Baroness Byford asked Her Majesty's Government:

    Whether operational advice from the Association of Chief Police Officers on "unauthorised encampments of gypsies/travellers" referred to in Lord Bassam of Brighton's letter of 19 February to Lord Tebbit, in response to the debate of 31 January on police numbers, police morale and violent crime, also applies to encampments that have been given legal status by the Home Office.[HL1039]

Lord Bassam of Brighton: The Association of Chief Police Officers (ACPO) guidance refers to police powers to direct trespassers to leave land under Section 61 of the Criminal Justice and Public Order Act 1994. These apply to unauthorised encampments where the trespassers have been asked to leave by the occupier of the land, where they have six or more vehicles present, or where they have caused damage or used threatening, abusive or insulting language to the occupier, his agent or members of his family.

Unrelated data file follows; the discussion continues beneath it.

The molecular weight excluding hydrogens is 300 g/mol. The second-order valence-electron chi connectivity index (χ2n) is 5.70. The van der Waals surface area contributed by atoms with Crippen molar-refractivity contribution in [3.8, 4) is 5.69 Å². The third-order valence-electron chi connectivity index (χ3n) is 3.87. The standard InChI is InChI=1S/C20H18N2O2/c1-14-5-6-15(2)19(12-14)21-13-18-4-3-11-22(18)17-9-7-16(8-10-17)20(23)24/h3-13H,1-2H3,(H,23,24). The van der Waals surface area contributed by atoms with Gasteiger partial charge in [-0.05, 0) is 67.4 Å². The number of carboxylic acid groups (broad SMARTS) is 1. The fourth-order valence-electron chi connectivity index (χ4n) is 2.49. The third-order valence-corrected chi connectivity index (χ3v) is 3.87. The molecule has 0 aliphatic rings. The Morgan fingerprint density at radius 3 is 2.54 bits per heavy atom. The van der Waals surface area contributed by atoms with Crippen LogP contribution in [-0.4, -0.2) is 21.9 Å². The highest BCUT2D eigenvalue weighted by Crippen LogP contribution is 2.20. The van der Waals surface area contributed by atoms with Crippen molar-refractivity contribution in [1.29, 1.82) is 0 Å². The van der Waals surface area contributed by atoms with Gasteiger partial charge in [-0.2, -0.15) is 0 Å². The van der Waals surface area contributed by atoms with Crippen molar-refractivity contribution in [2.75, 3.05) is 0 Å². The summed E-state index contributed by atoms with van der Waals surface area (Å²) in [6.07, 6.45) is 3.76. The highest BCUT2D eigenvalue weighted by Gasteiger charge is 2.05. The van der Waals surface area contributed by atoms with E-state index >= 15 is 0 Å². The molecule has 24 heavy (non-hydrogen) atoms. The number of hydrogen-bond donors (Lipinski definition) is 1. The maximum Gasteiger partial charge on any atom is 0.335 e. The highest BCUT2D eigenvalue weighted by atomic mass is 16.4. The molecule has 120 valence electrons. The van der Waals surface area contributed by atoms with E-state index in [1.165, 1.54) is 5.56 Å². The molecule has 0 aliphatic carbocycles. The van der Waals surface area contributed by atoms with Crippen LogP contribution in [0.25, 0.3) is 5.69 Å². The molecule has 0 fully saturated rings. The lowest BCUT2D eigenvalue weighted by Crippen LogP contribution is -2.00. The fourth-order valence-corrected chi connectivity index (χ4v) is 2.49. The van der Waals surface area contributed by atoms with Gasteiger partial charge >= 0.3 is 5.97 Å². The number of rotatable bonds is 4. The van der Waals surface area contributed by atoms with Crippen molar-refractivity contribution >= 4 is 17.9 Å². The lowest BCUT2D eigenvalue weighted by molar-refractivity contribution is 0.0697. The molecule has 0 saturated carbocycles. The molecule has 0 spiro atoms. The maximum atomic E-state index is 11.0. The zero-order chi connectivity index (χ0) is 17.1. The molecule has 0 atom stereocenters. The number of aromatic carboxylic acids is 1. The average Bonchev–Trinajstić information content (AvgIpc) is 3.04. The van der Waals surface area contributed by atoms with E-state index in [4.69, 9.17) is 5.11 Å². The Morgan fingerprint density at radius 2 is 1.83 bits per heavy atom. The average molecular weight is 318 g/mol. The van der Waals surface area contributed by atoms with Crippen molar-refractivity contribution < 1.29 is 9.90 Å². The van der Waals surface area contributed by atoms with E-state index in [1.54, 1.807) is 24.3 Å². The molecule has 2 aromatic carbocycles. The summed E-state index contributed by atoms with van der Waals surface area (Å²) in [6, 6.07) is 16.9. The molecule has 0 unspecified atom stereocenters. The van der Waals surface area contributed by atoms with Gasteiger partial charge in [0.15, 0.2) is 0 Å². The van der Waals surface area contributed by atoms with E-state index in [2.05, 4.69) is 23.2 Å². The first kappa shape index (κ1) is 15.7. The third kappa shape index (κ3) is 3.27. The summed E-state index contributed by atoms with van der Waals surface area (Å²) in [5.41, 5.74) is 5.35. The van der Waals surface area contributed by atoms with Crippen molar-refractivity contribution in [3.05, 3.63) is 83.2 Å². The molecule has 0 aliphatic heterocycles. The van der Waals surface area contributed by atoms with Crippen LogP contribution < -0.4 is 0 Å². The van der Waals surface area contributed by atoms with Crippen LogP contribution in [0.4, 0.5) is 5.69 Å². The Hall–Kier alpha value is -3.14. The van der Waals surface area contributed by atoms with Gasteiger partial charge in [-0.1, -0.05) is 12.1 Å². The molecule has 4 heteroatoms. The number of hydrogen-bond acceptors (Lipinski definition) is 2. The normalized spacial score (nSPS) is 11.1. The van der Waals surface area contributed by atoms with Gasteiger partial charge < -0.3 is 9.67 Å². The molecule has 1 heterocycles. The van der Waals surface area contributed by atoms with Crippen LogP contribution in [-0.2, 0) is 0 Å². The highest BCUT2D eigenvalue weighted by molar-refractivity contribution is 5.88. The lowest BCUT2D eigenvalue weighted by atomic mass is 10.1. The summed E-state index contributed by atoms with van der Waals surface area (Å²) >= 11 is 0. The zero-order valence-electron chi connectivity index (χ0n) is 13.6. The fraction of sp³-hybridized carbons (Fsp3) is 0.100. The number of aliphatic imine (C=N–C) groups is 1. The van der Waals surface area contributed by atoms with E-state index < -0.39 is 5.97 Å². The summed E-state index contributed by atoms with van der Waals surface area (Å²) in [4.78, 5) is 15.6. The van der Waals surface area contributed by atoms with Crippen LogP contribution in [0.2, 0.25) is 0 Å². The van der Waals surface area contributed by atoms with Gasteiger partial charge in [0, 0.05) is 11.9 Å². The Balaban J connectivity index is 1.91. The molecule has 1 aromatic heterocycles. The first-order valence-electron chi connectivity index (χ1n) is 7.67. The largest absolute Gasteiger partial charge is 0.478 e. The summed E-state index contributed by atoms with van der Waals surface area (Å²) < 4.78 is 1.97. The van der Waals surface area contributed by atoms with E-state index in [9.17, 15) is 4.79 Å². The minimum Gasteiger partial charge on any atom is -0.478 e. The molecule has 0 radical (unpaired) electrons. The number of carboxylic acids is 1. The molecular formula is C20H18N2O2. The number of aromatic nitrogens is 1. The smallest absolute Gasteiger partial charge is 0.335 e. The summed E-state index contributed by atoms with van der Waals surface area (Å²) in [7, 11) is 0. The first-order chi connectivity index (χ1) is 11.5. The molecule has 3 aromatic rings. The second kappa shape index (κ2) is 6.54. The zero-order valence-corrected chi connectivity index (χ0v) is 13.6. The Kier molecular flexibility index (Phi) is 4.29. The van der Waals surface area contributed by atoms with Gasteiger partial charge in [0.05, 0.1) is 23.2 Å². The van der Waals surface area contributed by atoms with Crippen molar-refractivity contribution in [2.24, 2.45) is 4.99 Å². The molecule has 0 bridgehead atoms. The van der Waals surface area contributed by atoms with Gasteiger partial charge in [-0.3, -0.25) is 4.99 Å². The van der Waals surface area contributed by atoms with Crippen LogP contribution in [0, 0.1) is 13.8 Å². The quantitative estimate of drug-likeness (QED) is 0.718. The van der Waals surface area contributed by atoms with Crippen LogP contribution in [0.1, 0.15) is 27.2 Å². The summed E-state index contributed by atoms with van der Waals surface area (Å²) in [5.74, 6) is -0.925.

The powers do not apply on authorised sites where the persons present are not trespassers. The provision of authorised sites is a matter for local authorities.